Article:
Look Who’s Talking: The ABC’s of a child’s language development

Look Who’s Talking: The ABC’s of a child’s language development

A child's language development is a vital part of child rearing. Guide them properly by knowing these linguistic milsetones.
 

6 min read

Our connection to our children begins from the first time we hear their heartbeat. Even while they’re in the womb, we sing and talk to them. We need to express our love, and we are ecstatic when they start interacting with us, too. That’s why language milestones are so important to us, as they babble and baby talk their way to our hearts.

Below are the ABC’s of language development of kids that can guide parents in the early and critical stages of learning language skills. 

Language Development Milestones

One year old 


Your child starts to communicate beyond crying. He can say a handful of words like mama or dada. He babbles a lot as he imitates the voice of parents or other people around him. By 8 to 9 months, he starts to murmur vowels and consonants. He forms words at around 12 months.

Two years old

By now, you know if your child’s speech development is on track or if he’s a late talker. His vocabulary has expanded to about 50 words: grandpa, more, food, etc. He can also link words into simple phrases, identify body parts, and know the concept of pronouns like his, her, mine, yours
and others.

Three years old 

Your pre-schooler can be such a talker, as he can speak clearly in simple sentences, string together multiple words, and even hold simple conversations with playmates and even adults.

Four years old

During the age of 4, he can use more complex sentences. He can tell stories, and even strangers can understand what he is talking about. He can now identify colors, shapes and letters; understand the concept of time; and follow more complex commands.

Boost your child's language skills

According to the Children's Hospital at Montefiore in New York City, the number one way children learn to speak and boost their vocabulary is by listening to their parents at home.
Your presence during early childhood is very critical. Spending quality time with your little ones, and reading books or listening to music together, can significantly nurture language development.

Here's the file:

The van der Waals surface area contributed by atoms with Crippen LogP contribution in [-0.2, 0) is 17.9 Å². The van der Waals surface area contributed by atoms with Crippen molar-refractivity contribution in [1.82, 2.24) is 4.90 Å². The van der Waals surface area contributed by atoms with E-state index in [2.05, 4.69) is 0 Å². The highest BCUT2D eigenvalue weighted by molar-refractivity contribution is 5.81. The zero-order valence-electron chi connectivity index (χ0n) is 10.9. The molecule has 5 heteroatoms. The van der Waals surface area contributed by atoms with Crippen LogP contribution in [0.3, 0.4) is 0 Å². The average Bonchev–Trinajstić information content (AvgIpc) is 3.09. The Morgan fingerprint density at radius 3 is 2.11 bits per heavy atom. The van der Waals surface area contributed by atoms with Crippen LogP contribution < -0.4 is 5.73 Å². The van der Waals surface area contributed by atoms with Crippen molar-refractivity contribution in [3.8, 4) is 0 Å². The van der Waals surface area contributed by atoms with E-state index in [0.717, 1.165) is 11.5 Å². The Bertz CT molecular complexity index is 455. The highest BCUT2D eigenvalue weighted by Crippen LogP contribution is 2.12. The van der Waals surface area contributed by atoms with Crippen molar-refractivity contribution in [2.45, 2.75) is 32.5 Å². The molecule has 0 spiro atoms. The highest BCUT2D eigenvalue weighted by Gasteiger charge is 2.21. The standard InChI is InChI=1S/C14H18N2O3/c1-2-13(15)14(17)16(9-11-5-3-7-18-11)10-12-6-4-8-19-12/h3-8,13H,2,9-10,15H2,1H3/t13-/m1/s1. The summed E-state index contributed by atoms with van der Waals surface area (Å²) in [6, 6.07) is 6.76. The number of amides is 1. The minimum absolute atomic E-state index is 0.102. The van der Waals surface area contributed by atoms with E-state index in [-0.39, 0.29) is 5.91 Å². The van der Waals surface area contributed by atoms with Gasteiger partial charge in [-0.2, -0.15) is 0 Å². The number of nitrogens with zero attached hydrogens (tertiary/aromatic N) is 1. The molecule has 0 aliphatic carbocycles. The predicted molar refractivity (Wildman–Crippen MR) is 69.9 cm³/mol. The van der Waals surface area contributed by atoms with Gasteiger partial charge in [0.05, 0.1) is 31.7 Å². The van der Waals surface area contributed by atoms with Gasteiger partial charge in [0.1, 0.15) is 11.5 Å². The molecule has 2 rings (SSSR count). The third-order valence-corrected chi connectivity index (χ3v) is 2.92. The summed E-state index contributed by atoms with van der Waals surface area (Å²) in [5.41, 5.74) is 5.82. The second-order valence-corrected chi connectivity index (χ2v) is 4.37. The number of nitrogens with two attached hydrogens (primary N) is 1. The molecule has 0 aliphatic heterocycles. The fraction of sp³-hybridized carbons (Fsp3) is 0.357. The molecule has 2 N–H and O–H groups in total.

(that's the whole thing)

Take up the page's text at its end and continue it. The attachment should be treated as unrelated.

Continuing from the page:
Through bonding moments, you’ll be able to know if your child seems interested in anything particular. Follow your child's lead and ask questions. Always remember not to criticize your child's articulation or speech patterns. Just repeat his statements back to him with the correct pronunciation or word usage. And of course, give your child words of encouragement.

Limit gadget and TV use 

The American Academy of Pediatrics suggests that kids 2 years old and below should not watch TV at all, and that children 2 and older should only watch a maximum of two hours of quality programming per day. 

Sure, there are some educational TV shows, but they don't interact with or respond to children, which are the two catalysts kids need to learn language. Even computer games may be interactive but are non-responsive to a child's ideas.

Expose them to new places and experiences

A visit to the zoo, the planetarium, or a museum can open up a whole new world for your child. Such experiences can widen his interests and make him want to learn more about animals, the origin of things, etc. 

Give “brain food” 

Milk is one of the best brain food available for the young ones. According to a recent study in the International Dairy Journal, milk can positively impact brain and mental performance. It contains several important nutrients like calcium, protein, iodine, potassium, phosphorus and vitamins B2 and B12, which are necessary for growth of brain tissue, neurotransmitters, and enzymes.

Check with your child's doctor if you have concerns

Parents are the first ones to know and feel if their child isn’t developing at an ideal pace. If you have concerns about his language development, consult your pediatrician. He may need to observe your child's receptive language whether he recognizes your voice, or he turns his head toward different sounds. Through a thorough check-up and assessment, your doctor will be able to determine if your child has developmental or health issues. In some cases, your doctor might refer you to a hearing specialist or a speech-language pathologist. Be mindful that children are more prone to ear infections which can cause hearing loss that might be causing language delays.

While children learn at their own pace, parents should always be there to celebrate every milestone they achieve. The unconditional love and support of the parents will always play a major role to their child’s growth and journey in life for years to come. 
 

Reference

About The Writer

 

Erika Yu-BErika Yu-B

A freelancer who is based in the Philippines which for the last 9 years has been dividing her time amongst writing, being a wife, a mother, a daughter and a sibling to 4 or you can simply put it as a superwoman to everyone especially to her own household. 

 

 

 

 

 

 

 

 

The views and opinions expressed by the writer are his/her own, and does not state or reflect those of Wyeth Nutrition and its principals.